A child under five years of age is estimated to suffer from an average episode of diarrhoea per year in Pakistan (Biloo and Ahmed, 1997). Diarrhoea is the leading cause of childhood death in Pakistan (Nielsen, Hoogvorst, Kuradsen, Mudasser, and Van de Hoek, 2001). Several factors likely to contribute to the very high diarrhoeamorbidity and mortality rates include poverty, female illiteracy, poor water supply and sanitation, poor hygiene practices, and inadequate health services.

             The common cause of diarrhoea in children throughout the world is infection of the intestines and it is also common for children in developing countries to have between 3 and 11 episodes of diarrhoea per year per child. The infection of the intestines can cause intestinal losses of fluid and electrolytes which are relatively large and may progress rapidly to cause dehydration. Having multiple and persistent episodes of diarrhoea can cause nutritional deficiencies through loss of water and electrolytes from the body and nutritional consequences, diarrhoea can cause death in children if not treated immediately (WHO, 1992).

            Themost important interventions during the occurrence of diarrhoea are the replacement of fluid losses and continued feeding during the episodes, including increase in catch-up feeding following the episodes (WHO, 2000). However, there is a challenge among mothers in promoting the practice of increased fluid and continuous feeding for diarrhoea management. The common practices concerning perceived cause, types, signs and symptoms of diarrhoea are attributed to one’s beliefs and perception. For example, an ethnographic study done in rural districts of kwazulu — Natal in South Africa on the description of locally perceived diarrhoea types, signs, symptoms, cause and action taken revealed that:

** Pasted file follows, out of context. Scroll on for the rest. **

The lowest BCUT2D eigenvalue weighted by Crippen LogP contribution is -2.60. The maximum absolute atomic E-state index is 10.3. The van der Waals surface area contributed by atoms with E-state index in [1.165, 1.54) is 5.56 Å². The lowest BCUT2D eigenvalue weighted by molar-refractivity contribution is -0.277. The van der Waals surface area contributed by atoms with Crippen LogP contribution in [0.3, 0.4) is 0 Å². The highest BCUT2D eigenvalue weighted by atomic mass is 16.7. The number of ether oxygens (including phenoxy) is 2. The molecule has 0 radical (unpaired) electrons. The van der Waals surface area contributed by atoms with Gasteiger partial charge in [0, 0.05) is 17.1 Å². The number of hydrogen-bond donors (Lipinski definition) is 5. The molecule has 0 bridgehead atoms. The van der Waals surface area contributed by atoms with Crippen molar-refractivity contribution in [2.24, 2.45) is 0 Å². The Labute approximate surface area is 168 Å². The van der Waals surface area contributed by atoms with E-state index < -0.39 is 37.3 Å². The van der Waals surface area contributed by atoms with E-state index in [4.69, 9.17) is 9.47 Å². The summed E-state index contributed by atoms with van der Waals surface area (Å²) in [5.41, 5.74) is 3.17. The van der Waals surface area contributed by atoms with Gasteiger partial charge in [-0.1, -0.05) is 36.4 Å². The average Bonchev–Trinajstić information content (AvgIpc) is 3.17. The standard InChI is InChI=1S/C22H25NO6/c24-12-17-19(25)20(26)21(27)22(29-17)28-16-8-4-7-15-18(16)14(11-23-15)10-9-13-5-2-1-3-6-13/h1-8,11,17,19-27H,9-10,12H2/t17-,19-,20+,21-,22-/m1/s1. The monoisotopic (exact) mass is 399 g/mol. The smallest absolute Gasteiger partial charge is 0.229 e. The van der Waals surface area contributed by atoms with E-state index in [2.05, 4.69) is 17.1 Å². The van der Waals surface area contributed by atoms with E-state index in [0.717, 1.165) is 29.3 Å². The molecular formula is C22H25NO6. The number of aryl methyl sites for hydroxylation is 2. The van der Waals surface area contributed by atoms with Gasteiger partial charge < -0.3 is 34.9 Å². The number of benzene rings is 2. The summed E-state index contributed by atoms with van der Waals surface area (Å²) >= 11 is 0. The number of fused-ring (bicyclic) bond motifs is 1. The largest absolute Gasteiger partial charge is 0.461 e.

i)          not all conditions of frequent or watery stool were perceived as diarrhoea;
ii)         sign of dehydration were not always attributed to fluid loss;
iii)        medical care and oral rehydration therapy were considered useless in          conditions of   supernatural causation (Kottack, 1994).

In another ethnographic study done in mana district of Ethiopia, it was found out that types of childhood diarrhea and the remedies to be taken varied.  Teething, evil-eye, and other causes were identified for frequent loose stool for which the degree of concern and treatment resorts were varied (Fakadu, 2000).  Because of this, common to numerous societies in the developing world is the co-existence of several medical symptoms, between which people move back and forth in seeking care.  As a result, mothers’ conception about the illness and their expectations about treatment are often at odds with those of physicians.  This is at least one of the reasons why physicians’ advice is not always followed or even understood by mothers.